Less than 1% of fresh water is available for human use, and 70% of that is used for agriculture worldwide
Growing rice in the salty water sounds a little whacky, but salt-resistant agriculture is an emerging form of food production that could have some real potential.
Less than 1% of fresh water is available for human use, and 70% of that is used for agriculture worldwide.
Increased demand for food and exploding population levels are pushing innovators to explore areas where agriculture has never gone before. One crop taking to the sea is rice.
A Japan-based team of biology scientists has developed a new rice variety through genetic improvement in an attempt to increase crop yields in a salty paddy field, The Japan Times reported.
The team, led by the National Agriculture and Food Research Organization, has said it succeeded in finding a gene that determines the angle of root growth, hoping the discovery will lead to more new rice varieties amid the growing risk of salt damage as a result of frequent high tides and typhoons due to global warming.
Salt damage is predicted to affect about half the world’s existing arable land by 2050, with coastal areas in Japan and some other countries, including Bangladesh and Vietnam, already facing challenges, according to the team.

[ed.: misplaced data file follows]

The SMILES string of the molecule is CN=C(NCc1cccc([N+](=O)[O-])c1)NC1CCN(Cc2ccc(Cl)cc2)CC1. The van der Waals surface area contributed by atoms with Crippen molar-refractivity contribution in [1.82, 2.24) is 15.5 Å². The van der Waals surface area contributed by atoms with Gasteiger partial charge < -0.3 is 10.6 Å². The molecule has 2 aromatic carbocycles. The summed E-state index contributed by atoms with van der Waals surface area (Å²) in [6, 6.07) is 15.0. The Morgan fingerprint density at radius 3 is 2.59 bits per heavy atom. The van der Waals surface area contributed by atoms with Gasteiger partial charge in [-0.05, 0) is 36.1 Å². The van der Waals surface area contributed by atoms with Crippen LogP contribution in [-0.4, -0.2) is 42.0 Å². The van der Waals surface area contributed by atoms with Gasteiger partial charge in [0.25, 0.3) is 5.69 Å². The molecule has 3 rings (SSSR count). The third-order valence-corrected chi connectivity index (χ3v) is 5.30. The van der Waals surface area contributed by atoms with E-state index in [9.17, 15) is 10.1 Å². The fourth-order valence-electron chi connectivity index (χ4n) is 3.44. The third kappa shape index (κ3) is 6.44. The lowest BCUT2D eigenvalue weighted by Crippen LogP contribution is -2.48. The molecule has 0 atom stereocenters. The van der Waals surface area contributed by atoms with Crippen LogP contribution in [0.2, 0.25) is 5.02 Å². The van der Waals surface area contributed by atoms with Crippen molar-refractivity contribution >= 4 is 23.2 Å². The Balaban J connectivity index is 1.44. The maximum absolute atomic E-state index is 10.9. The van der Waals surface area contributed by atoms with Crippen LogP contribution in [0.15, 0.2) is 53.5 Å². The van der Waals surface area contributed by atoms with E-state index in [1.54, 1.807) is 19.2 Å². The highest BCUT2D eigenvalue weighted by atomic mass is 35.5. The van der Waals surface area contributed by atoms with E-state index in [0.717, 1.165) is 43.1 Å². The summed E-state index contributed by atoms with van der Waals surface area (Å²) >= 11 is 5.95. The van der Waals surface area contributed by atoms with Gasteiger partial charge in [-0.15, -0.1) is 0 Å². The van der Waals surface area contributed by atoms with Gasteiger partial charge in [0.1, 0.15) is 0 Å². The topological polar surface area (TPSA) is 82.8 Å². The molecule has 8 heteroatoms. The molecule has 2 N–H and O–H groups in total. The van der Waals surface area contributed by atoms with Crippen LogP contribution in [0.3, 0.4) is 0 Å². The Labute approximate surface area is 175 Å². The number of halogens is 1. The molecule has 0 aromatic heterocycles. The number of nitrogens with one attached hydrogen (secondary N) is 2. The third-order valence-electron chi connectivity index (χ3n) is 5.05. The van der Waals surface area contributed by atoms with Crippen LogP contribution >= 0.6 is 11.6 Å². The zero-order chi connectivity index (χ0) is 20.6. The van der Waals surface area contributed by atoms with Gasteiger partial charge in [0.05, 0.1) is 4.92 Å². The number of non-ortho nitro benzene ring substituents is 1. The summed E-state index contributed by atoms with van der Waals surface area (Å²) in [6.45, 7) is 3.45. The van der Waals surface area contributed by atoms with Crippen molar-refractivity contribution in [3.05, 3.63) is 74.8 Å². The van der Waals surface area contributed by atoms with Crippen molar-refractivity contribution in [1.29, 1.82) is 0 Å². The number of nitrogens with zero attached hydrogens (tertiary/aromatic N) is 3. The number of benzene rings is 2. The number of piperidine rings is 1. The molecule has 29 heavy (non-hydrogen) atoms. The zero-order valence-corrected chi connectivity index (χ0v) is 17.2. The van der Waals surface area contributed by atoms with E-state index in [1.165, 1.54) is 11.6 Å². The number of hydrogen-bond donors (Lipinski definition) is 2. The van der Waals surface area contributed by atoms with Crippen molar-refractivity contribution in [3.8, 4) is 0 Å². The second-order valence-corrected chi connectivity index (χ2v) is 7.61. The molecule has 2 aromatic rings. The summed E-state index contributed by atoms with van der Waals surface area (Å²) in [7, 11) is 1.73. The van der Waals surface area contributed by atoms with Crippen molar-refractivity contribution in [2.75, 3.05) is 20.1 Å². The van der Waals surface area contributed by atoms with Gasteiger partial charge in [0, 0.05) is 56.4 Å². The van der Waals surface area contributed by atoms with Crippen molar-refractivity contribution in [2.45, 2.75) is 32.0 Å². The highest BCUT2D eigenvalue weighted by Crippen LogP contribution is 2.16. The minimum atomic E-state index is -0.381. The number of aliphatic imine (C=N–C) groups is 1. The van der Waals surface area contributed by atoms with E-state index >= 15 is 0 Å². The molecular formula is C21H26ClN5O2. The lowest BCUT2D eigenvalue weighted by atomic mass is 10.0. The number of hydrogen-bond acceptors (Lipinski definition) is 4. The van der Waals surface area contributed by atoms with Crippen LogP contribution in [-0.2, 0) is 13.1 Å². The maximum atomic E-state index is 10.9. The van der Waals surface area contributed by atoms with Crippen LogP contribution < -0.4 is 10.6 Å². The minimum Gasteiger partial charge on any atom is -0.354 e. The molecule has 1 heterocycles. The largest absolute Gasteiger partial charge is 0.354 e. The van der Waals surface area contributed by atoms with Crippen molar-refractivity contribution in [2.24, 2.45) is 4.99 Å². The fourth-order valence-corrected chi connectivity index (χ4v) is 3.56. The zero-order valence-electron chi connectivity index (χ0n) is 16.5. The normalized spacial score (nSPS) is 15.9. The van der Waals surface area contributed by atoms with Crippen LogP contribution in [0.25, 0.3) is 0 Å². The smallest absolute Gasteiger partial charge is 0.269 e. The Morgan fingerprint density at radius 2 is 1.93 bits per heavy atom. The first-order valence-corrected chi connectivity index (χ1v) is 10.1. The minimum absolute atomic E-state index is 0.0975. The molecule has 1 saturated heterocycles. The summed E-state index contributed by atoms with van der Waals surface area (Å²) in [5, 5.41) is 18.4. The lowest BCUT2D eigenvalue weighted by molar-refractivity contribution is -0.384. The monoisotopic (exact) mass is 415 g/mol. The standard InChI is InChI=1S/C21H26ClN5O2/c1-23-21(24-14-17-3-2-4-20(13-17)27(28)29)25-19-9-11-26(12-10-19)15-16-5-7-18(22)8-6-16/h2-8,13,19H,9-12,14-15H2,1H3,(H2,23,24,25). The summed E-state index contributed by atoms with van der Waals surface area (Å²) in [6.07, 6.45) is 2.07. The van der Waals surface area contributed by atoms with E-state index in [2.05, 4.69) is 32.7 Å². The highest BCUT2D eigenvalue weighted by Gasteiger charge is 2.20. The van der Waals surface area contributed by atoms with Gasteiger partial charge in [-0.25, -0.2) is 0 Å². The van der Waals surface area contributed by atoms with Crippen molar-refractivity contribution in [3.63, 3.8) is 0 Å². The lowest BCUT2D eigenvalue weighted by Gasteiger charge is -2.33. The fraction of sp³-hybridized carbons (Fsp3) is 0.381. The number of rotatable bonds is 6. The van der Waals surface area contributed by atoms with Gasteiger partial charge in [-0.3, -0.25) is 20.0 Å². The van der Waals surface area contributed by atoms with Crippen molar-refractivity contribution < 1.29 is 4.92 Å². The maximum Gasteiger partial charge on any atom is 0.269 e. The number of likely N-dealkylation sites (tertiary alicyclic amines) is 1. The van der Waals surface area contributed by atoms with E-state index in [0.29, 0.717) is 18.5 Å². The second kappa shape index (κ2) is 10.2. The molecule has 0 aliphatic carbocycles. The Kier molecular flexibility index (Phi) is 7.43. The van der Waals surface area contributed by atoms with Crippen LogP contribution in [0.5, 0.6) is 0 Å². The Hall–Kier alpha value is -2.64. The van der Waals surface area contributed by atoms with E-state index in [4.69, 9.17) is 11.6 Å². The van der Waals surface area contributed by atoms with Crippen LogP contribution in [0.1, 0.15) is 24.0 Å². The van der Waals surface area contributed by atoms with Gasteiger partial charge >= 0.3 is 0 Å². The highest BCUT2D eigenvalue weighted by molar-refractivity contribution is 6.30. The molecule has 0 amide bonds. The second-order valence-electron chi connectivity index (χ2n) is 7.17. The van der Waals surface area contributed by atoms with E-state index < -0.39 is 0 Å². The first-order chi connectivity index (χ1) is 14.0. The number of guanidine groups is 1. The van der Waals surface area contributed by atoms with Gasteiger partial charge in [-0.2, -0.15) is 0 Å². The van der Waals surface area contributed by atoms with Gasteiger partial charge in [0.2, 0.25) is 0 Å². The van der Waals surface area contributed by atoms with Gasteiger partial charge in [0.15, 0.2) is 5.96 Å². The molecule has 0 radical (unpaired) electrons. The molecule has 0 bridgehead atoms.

“By using this gene it may be possible to design how rice roots grow to suit farmland conditions,” said Yusaku Uga, a principal scientist at the organization.
The gene was found in one type of Indonesian rice, whose roots grow along the surface of the ground.
Just as in a drought, soil with high levels of salinity prevents plants from taking in water. Moreover, the soil becomes too firm, making them depleted of oxygen.
Presuming that rice would also be more resilient if its roots can grow along the surface of the soil, the team spent four years from 2015 monitoring how the Japanese rice Sasanishiki crossbred with the Indonesian variety produces grains in a salty paddy field, compared to ordinary Sasanishiki.
The scientists said the genetically improved rice saw a 15% increase in harvest in salty water. Meanwhile, it showed no difference in growth performance in a normal paddy field.
Shallower roots are also said to be advantageous for plants to take in phosphorus, an essential nutrient, suggesting the method could be beneficial for farmers in poverty-stricken countries and regions where fertilizers are not easily available, Uga said.
The 45-year-old scientist said the findings hold promise for other crops including corn and soybeans as they have similar genes that determine the angle of root growth.